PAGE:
Using a product-centric approach is valuable when you have products and services that can easily be separated into groups. You can create navigational categories based on each overall product type.
This can be helpful to users as they are able to get a better understanding of the category as a whole before honing in on a specific product. Additionally, if they want to review similar products within a category, they are easily able to navigate between them.
This next example comes from Colorescience, a makeup brand. By having four clearly defined categories, Colorescience is able to organize their products in a way that users can easily understand. Brands that have more categories or ones that don’t offer consumer goods may want to take a different approach.
If your business has different target markets with varying needs, you can organize your navigation bar by customer type. Create sections for each specific group of customers – this will make it easy for them to find the information that applies to them specifically. Ultimately, you are saving your customer time by giving them one path to all the information they might be looking for.
It’s important to note that this tactic is not for everyone. If your business has a lot of overlap between groups, setting up your navigation bar like this can actually make it more difficult for your customers to find what they are looking for. Only employ this tactic if you have distinct target markets.
SmartMove, a division of TransUnion, organizes its navigation bar based on the two types of customers it serves – landlords (Screen a Tenant) and renters (For Renters). Since they provide different information to each group, SmartMove makes it easy for both customer types to quickly and easily find what they are looking for.
Navigational bar tips and tricks
Now that you have a better understanding of how you want to organize your navigational bar, here are some general tips to keep in mind. Remember, user intent should play an important role in your website’s design, so think about how these rules apply to your specific users.
Number of categories
While it is important to list all necessary categories in your navigation bar, there’s a fine line between giving a user options and overwhelming them. Try to narrow down your categories to include only the most important, most used, and most generic (without being too broad).
To make it easier for the user to navigate to the information required, try to limit your categories to less than seven. This can also help to make your site more user friendly across devices – specifically mobile.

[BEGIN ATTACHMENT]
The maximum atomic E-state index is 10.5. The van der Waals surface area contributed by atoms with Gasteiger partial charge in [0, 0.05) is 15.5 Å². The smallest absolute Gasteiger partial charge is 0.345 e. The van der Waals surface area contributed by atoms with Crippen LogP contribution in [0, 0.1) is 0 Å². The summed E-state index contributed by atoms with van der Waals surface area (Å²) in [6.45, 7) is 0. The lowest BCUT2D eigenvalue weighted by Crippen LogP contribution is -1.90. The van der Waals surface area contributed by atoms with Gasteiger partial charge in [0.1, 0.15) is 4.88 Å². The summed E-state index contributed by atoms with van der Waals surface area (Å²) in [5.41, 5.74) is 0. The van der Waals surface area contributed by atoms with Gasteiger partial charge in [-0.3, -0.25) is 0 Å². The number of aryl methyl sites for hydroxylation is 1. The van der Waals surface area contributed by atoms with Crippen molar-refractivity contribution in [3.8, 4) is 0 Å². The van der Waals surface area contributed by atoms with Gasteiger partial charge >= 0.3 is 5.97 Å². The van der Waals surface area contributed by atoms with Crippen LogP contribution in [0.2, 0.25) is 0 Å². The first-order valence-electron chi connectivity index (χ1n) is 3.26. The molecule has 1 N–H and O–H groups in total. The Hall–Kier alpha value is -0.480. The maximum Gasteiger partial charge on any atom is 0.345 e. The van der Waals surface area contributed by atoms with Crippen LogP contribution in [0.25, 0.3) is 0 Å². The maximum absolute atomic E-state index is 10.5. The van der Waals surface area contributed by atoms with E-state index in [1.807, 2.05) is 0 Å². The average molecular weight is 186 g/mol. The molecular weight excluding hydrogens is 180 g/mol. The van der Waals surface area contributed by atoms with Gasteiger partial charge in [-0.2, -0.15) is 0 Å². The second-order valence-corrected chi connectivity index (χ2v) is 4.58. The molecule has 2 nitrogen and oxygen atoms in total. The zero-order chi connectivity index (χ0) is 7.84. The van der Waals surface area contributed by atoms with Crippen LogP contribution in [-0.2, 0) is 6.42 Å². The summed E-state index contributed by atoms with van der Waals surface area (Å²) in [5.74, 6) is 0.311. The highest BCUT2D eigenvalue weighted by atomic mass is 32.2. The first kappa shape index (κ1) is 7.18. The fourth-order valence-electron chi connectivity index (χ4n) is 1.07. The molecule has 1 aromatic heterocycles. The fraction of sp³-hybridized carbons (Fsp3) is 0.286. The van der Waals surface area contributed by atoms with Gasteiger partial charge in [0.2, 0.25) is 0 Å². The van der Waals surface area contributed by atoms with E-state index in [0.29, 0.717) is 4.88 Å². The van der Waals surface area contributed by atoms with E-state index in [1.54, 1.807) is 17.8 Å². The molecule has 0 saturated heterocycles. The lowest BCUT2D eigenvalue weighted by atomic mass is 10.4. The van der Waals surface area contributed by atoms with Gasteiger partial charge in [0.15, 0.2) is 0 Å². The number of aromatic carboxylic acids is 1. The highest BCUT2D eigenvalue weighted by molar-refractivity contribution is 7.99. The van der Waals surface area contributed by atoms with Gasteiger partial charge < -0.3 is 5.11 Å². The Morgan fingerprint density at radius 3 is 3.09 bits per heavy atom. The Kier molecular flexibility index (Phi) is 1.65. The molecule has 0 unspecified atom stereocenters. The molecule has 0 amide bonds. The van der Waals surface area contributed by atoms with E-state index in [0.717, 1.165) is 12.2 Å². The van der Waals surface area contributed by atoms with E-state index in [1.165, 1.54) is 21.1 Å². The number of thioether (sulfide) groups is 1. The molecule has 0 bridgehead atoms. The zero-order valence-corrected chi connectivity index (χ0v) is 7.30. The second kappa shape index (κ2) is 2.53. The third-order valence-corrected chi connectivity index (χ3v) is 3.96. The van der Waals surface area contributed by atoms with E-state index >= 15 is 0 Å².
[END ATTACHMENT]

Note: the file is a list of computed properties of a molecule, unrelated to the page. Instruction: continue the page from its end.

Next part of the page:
For this example, you could just scroll up to the top of the Wordtracker site, but for your convenience I’ve provided a screenshot below. Wordtracker uses just five categories in the navigation bar to help users locate the information they need, without providing too many options. The categories are broad enough to encompass all necessary subcategories but not too broad that they could be confusing.
Keep wording clear
The wording you choose for your categories should be clear and simple. Try to limit your wording for each category to 12 characters or less. You also should stick with phrases and terms that people are familiar with. Titles like About Us are quickly recognized by users because they are commonly used.
Also, remember to keep it short and sweet. Instead of using something like Industry News and Information, keep it to just News. Your user will still be able to identify what they will find in that category.
Continuum, a global design firm, uses more creative wording in their navigation bar. While it isn’t wrong to use Who We Are instead of About Us, it could potentially lead to a user taking a roundabout path to get to the information being sought. If you do want to try using nontraditional categories, make sure you first analyze the Users Flow Report to ensure that users understand your category names.
Actions on the right
We have been trained since childhood to work from left to right. Apply this thinking to your navigation bar. Users generally prefer informational items on the left (e.g. About Us) and action items on the right (e.g. My Cart). This allows a user to naturally progress through your site from learning more all the way to making a purchase.
One thing to keep in mind is that your homepage button should always be on the far left. Many users treat the homepage as a way to go back. Thus, as they navigate from left to right, the homepage button allows them to start fresh on a new left-to-right path.
This last example comes from TSTO, graphic design agency. TSTO anchors their four main categories in each corner of the screen. This goes against our natural instinct to work from left to right and instead encourages the user to work in a circle around the screen. While a more creative navigation bar may make sense for an artistic agency, it will not work well in every industry so consider your users before taking this approach.
As you begin to assess your own website’s design, remember that every site and its users are different. It’s possible that not all of these rules apply to your site, so it’s certainly ok to bend the rules. As long as you consider user intent and how that plays into your site’s design, then you are likely going to create a great user experience for your customers.
Start optimizing today, and you’ll start to see an increase in your conversions.